Iris authentication is one of the newer forms of positive identification, and it may play out to become one of the most important security tools of the IoT age. This is because it is an identifier that is virtually impossible to replicate. New York City-based Eyelock is moving quickly to become a sector leader here. For example, major car manufacturers are starting to use the company's technology in new cars—not only to enable specified drivers to start and drive the car, but also to verify that the driver is the actual person using mobile services in the car. Use cases for iris identification comprise a long list.
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    Learn How Much Fat You Have Burned
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    Learn How Much Fat You Have Burned

    Seattle-based Levl's new device lets you measure what is going on inside your body so you can make informed decisions about your fat-loss routine. It tells you how much fat your body is burning just by analyzing your breath. Users breathe into a pod and then insert it into a white docking station. A few seconds later, details about your fat-burning levels appear on the outside of the dock. Levl is supposed to work by measuring the amount of acetone in a person's breath—an indicator of how much fat is being burned in the body.
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    Drones, Drones Everywhere
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    Drones, Drones Everywhere

    Drones are certainly among the most popular new electronic devices in the world. In fact, at CES last year, the conference for the first time set aside a specific portion of the Las Vegas Convention Center for drone companies only. Same this year, only more companies are now showing their wares. These Blade Helis drones range from $149 to $1,500 and come with a range of options. They are ceilinged at 400 feet, per FCC rules. They are programmable to fly higher, but the owner has to change it himself.
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    Even the Food Was Innovative
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    Even the Food Was Innovative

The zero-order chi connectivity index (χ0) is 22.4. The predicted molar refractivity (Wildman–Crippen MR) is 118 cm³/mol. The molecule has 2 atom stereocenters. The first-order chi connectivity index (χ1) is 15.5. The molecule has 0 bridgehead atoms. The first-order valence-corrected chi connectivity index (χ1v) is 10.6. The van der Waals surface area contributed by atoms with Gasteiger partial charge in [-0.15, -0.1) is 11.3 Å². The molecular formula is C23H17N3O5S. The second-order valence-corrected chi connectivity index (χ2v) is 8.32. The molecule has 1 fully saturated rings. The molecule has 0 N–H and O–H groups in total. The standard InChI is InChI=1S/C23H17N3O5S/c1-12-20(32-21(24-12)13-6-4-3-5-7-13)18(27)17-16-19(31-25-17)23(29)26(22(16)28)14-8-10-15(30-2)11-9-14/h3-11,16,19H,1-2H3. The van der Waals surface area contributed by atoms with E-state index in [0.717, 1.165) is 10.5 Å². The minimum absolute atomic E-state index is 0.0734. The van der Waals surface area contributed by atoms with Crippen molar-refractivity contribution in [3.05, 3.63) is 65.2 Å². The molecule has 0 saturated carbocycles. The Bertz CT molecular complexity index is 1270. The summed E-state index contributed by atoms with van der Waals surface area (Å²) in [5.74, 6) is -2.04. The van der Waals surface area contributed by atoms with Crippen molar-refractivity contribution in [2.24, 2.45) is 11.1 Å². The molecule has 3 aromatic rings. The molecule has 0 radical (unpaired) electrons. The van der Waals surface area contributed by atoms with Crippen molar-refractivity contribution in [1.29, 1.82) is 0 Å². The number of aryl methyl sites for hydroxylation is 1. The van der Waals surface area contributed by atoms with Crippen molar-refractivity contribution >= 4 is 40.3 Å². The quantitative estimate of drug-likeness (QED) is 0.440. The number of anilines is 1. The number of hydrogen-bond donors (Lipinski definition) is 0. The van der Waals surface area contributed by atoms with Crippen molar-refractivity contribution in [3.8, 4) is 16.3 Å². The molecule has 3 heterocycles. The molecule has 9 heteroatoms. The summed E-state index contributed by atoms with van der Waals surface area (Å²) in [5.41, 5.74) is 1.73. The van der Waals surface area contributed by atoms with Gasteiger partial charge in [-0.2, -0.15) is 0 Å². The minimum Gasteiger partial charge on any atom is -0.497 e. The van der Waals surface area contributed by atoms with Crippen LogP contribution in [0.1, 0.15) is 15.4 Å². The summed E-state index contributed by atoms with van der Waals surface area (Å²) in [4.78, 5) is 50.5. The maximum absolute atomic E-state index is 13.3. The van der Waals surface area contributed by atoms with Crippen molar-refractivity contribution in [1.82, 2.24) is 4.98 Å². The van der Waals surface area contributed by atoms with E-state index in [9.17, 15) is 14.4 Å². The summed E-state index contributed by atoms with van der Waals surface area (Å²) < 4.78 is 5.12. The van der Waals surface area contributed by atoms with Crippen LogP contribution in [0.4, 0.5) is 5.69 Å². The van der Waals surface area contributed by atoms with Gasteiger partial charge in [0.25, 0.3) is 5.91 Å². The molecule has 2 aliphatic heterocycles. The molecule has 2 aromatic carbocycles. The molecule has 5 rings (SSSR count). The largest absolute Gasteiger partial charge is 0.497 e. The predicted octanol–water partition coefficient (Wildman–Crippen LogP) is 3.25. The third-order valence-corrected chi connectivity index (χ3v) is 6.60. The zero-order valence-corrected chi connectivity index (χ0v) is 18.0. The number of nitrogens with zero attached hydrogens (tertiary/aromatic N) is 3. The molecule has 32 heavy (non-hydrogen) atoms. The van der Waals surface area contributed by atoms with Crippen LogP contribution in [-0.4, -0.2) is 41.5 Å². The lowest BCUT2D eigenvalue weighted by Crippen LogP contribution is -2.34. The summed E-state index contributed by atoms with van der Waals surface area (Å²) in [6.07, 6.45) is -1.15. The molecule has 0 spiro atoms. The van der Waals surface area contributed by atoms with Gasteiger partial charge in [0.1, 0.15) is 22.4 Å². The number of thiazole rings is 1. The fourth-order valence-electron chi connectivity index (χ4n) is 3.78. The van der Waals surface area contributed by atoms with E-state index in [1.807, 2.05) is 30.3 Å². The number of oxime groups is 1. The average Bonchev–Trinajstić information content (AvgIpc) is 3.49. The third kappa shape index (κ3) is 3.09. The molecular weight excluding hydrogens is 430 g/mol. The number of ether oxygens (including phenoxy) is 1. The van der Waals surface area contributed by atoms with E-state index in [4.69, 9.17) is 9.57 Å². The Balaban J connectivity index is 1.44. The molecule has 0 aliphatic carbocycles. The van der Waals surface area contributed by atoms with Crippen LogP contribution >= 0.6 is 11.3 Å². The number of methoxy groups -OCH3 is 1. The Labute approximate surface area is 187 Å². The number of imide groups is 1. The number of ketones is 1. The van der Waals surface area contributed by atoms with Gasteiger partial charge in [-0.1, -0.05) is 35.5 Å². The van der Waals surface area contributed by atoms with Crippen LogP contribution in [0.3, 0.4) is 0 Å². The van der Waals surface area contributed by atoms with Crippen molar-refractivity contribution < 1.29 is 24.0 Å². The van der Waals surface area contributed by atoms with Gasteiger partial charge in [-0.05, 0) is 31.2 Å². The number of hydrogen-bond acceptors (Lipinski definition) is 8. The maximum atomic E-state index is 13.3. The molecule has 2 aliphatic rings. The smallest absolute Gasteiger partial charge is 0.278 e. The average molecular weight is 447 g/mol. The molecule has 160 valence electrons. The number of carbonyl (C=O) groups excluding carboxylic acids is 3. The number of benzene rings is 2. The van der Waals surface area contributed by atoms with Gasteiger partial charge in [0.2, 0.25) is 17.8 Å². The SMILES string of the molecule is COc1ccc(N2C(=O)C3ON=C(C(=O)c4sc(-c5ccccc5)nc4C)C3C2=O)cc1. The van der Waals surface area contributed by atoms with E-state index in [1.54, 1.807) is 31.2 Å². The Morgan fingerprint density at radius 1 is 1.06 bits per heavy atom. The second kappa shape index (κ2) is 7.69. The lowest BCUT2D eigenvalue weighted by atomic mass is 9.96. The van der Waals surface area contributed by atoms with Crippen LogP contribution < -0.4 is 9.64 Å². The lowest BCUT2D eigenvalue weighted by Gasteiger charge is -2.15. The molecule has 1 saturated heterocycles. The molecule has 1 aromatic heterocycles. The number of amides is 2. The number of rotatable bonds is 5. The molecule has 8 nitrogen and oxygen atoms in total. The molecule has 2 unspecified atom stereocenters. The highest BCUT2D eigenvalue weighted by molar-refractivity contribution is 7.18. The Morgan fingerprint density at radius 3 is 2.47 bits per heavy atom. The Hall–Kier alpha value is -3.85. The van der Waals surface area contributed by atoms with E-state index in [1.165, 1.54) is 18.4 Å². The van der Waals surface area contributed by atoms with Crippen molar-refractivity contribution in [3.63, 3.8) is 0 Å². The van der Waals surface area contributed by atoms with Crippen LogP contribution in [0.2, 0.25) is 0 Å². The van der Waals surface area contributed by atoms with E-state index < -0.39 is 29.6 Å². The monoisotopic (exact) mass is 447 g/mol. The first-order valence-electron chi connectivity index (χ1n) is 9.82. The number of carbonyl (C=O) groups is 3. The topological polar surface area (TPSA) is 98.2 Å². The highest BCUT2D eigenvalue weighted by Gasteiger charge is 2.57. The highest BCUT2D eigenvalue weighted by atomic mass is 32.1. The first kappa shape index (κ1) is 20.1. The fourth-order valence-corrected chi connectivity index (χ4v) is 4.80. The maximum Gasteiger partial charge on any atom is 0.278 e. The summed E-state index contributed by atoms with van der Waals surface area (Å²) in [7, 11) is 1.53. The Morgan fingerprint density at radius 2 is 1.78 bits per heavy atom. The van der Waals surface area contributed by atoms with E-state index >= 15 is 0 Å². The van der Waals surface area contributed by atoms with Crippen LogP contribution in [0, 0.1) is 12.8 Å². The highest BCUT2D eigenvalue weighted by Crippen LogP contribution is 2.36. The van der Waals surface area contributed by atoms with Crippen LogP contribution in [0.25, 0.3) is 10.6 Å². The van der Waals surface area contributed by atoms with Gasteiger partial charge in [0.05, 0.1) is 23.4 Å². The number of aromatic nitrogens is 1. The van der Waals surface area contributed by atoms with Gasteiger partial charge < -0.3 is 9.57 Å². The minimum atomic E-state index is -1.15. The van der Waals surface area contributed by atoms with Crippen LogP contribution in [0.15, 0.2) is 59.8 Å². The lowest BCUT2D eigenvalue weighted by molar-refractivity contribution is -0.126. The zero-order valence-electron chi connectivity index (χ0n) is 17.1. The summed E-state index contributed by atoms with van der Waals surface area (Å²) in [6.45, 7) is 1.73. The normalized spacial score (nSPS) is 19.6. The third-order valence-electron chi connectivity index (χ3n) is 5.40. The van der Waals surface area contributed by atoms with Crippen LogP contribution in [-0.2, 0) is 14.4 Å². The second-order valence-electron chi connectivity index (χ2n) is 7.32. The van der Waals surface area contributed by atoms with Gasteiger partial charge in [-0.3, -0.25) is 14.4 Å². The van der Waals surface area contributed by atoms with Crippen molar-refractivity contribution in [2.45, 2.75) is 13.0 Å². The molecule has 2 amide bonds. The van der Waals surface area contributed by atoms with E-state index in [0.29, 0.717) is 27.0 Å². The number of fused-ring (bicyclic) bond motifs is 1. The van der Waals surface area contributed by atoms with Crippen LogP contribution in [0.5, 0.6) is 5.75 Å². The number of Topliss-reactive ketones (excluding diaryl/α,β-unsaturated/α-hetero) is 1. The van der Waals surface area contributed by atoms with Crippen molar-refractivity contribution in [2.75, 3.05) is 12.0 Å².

At the Pepcom media preview show at the Mirage on Jan. 5, there was plenty of conventional food (pasta, salads, hot dogs, mac and cheese, etc.) for attendees, and it's always appreciated. But for the first time, the show offered chicken-waffle sliders with maple syrup. They turned out to be a very popular item, along with the hundreds of new devices being debuted that evening.
 

CES 2016 will attract approximately 170,000 tech aficionados from around the world, and no one will get to see the entire show. It's simply too big and spread out. However, if one carefully picks out a few sectors in advance (home entertainment, new-gen autos, drones, TVs, etc.) and focuses solely on them, then it's possible to come away with some good, deep information. On Jan. 5 at the Pepcom and Digital Blue events at the Mirage Hotel, journalists and analysts were focused on (mostly) wireless devices that are either recently launched or will be made available on store shelves or on the Internet later this year. These products range from fancy-looking desktop storage (LaCie) and wellness devices that are, in fact, jewelry (Mira) to a device that turns a flat-screen television monitor into a huge Android touch-screen. In this slide show, eWEEK offers a glimpse of some of the more interesting and innovative items on display at the events, which attracted about 2,000 credentialed attendees.

 
 
 
 
 
Chris Preimesberger Chris Preimesberger was named Editor-in-Chief of Features & Analysis at eWEEK in November 2011. Previously he served eWEEK as Senior Writer, covering a range of IT sectors that include data center systems, cloud computing, storage, virtualization, green IT, e-discovery and IT governance. His blog, Storage Station, is considered a go-to information source. Chris won a national Folio Award for magazine writing in November 2011 for a cover story on Salesforce.com and CEO-founder Marc Benioff, and he has served as a judge for the SIIA Codie Awards since 2005. In previous IT journalism, Chris was a founding editor of both IT Manager's Journal and DevX.com and was managing editor of Software Development magazine. His diverse resume also includes: sportswriter for the Los Angeles Daily News, covering NCAA and NBA basketball, television critic for the Palo Alto Times Tribune, and Sports Information Director at Stanford University. He has served as a correspondent for The Associated Press, covering Stanford and NCAA tournament basketball, since 1983. He has covered a number of major events, including the 1984 Democratic National Convention, a Presidential press conference at the White House in 1993, the Emmy Awards (three times), two Rose Bowls, the Fiesta Bowl, several NCAA men's and women's basketball tournaments, a Formula One Grand Prix auto race, a heavyweight boxing championship bout (Ali vs. Spinks, 1978), and the 1985 Super Bowl. A 1975 graduate of Pepperdine University in Malibu, Calif., Chris has won more than a dozen regional and national awards for his work. He and his wife, Rebecca, have four children and reside in Redwood City, Calif.Follow on Twitter: editingwhiz